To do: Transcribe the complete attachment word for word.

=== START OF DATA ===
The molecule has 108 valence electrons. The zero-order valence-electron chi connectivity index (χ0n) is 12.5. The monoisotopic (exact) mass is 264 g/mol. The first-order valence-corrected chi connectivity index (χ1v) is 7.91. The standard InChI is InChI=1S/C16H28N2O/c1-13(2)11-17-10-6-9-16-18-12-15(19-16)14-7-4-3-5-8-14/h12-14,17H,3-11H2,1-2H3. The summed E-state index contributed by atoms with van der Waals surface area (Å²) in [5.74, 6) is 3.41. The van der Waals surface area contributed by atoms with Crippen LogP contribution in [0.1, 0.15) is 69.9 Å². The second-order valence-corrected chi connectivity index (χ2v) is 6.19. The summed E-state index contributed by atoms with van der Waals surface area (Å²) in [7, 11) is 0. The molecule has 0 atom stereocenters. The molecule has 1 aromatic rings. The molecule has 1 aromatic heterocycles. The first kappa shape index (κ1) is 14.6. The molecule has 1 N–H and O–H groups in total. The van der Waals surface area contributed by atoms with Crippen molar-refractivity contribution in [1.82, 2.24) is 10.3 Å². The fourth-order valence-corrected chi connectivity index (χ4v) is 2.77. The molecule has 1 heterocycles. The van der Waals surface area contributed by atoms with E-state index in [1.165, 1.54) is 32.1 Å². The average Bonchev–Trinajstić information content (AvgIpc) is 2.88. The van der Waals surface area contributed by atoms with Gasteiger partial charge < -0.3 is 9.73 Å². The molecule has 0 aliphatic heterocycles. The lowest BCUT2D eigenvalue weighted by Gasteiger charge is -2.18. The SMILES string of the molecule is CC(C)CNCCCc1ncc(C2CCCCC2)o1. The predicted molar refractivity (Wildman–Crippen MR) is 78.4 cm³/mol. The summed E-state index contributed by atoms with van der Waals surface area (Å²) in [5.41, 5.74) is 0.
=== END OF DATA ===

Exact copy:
The molecule has 108 valence electrons. The zero-order valence-electron chi connectivity index (χ0n) is 12.5. The monoisotopic (exact) mass is 264 g/mol. The first-order valence-corrected chi connectivity index (χ1v) is 7.91. The standard InChI is InChI=1S/C16H28N2O/c1-13(2)11-17-10-6-9-16-18-12-15(19-16)14-7-4-3-5-8-14/h12-14,17H,3-11H2,1-2H3. The summed E-state index contributed by atoms with van der Waals surface area (Å²) in [5.74, 6) is 3.41. The van der Waals surface area contributed by atoms with Crippen LogP contribution in [0.1, 0.15) is 69.9 Å². The second-order valence-corrected chi connectivity index (χ2v) is 6.19. The summed E-state index contributed by atoms with van der Waals surface area (Å²) in [7, 11) is 0. The molecule has 0 atom stereocenters. The molecule has 1 aromatic rings. The molecule has 1 aromatic heterocycles. The first kappa shape index (κ1) is 14.6. The molecule has 1 N–H and O–H groups in total. The van der Waals surface area contributed by atoms with Crippen molar-refractivity contribution in [1.82, 2.24) is 10.3 Å². The fourth-order valence-corrected chi connectivity index (χ4v) is 2.77. The molecule has 1 heterocycles. The van der Waals surface area contributed by atoms with E-state index in [1.165, 1.54) is 32.1 Å². The average Bonchev–Trinajstić information content (AvgIpc) is 2.88. The van der Waals surface area contributed by atoms with Gasteiger partial charge < -0.3 is 9.73 Å². The molecule has 0 aliphatic heterocycles. The lowest BCUT2D eigenvalue weighted by Gasteiger charge is -2.18. The SMILES string of the molecule is CC(C)CNCCCc1ncc(C2CCCCC2)o1. The predicted molar refractivity (Wildman–Crippen MR) is 78.4 cm³/mol. The summed E-state index contributed by atoms with van der Waals surface area (Å²) in [5.41, 5.74) is 0.